Give Kate A Voice: Bringing Kate Sheppard's speeches to life

by Noted / 24 September, 2018

To this day we have never heard suffragette Kate Sheppard's voice, nor is there a single resource archiving her work. A new project, marking 125 years since NZ women fought successfully for the right to vote, brings her words to life and is the first archive of her speeches and writings.  

This year marks 125 years since women in New Zealand were granted the right to vote.

The landmark day it was signed into law – September 19 – was the result of the unwavering efforts of social activist and suffragette leader Kate Sheppard, who, with her growing army of supporters campaigned tirelessly to give Kiwi women a voice.

Her efforts to change the electoral law suffered numerous defeats, but she did not give up. Kate Sheppard embarked on a mission to collect the signatures of women across the land in a petition and then presented that 30,000-signature petition to Parliament. It was this act which finally got the law change across the line.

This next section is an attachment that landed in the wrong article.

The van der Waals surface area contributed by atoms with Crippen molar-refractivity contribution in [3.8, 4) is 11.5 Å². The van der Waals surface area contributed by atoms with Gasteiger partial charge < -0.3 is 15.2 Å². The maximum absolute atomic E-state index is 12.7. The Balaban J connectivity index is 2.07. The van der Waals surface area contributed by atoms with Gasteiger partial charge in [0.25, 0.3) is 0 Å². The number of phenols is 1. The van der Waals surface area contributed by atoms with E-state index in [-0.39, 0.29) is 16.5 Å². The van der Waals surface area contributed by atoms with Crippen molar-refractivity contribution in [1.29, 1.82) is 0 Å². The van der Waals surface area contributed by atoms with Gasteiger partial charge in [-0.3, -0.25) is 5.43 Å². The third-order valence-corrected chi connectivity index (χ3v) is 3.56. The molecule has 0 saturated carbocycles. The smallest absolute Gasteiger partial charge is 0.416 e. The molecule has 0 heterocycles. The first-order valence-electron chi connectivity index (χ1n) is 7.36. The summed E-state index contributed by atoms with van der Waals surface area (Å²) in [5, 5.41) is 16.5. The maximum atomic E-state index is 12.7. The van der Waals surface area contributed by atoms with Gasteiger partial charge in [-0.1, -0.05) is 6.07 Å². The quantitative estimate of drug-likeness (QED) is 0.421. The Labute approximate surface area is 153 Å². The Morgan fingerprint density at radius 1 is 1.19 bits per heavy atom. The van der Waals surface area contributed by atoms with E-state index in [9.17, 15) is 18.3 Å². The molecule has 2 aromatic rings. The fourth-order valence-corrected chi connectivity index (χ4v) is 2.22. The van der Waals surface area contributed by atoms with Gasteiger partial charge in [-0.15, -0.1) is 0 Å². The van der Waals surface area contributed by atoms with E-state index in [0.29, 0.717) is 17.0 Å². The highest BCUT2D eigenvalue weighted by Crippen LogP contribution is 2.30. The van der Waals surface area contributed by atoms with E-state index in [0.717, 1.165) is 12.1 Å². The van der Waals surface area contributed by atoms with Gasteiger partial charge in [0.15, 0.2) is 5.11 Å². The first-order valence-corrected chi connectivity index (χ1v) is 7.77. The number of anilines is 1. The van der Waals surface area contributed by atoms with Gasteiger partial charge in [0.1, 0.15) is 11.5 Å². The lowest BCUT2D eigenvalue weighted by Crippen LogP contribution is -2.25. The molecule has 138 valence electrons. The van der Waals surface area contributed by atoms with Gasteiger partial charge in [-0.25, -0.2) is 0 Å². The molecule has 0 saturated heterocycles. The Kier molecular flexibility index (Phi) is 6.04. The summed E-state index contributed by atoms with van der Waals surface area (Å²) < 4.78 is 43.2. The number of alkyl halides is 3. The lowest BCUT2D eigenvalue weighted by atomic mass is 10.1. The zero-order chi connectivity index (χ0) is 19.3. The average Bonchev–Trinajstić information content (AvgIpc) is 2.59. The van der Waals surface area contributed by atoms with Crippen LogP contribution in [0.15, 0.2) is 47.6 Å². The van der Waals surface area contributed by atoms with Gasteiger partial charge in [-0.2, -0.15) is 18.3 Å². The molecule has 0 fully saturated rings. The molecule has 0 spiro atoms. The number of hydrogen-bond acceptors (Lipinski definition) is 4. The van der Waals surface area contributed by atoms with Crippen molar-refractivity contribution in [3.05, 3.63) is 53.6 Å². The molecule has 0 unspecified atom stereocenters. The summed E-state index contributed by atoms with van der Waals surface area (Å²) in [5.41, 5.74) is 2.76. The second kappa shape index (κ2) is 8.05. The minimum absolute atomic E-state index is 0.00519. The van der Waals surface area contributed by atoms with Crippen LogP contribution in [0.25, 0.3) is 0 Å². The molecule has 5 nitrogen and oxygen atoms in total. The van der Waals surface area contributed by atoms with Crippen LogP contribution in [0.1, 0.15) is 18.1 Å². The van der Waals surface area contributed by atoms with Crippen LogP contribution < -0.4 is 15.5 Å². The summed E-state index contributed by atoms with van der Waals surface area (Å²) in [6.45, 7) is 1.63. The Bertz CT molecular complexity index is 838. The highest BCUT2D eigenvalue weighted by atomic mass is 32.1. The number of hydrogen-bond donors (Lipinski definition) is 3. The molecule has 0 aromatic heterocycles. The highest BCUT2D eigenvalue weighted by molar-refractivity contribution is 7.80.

Sheppard's vision saw New Zealand become the first self-governing country in the world to give women the same rights as men in choosing who represented them in parliament.

Her influence was monumental, but while many of us are familiar with the story and recognise Kate Sheppard as the face on our $10 note, how many of us have heard her words or been roused by her writings?

In a very special NZ On Air-funded project, a small team of creatives has collated Kate Sheppard's speeches and writings and created a video that brings her words to life. Her words are spoken by eight prominent Kiwi women: Former Prime Minister Rt. Hon. Helen Clark, politician Louisa Wall, accessibility innovator Minnie Baragwanath, businessperson Theresa Gattung, entrepreneur Alexia Hilbertidou, refugee advocate Faumata Bah, actor Miriama McDowell and musician Ladi 6.

Sheppard encouraged New Zealanders to see and treat women as equals, to pay women the same as men, allow women a voice in the making of the laws, to recognise a woman as a person rather than as 'a thing'.

"Women, take the matter up," she urged.

This article was first published by Now to Love.

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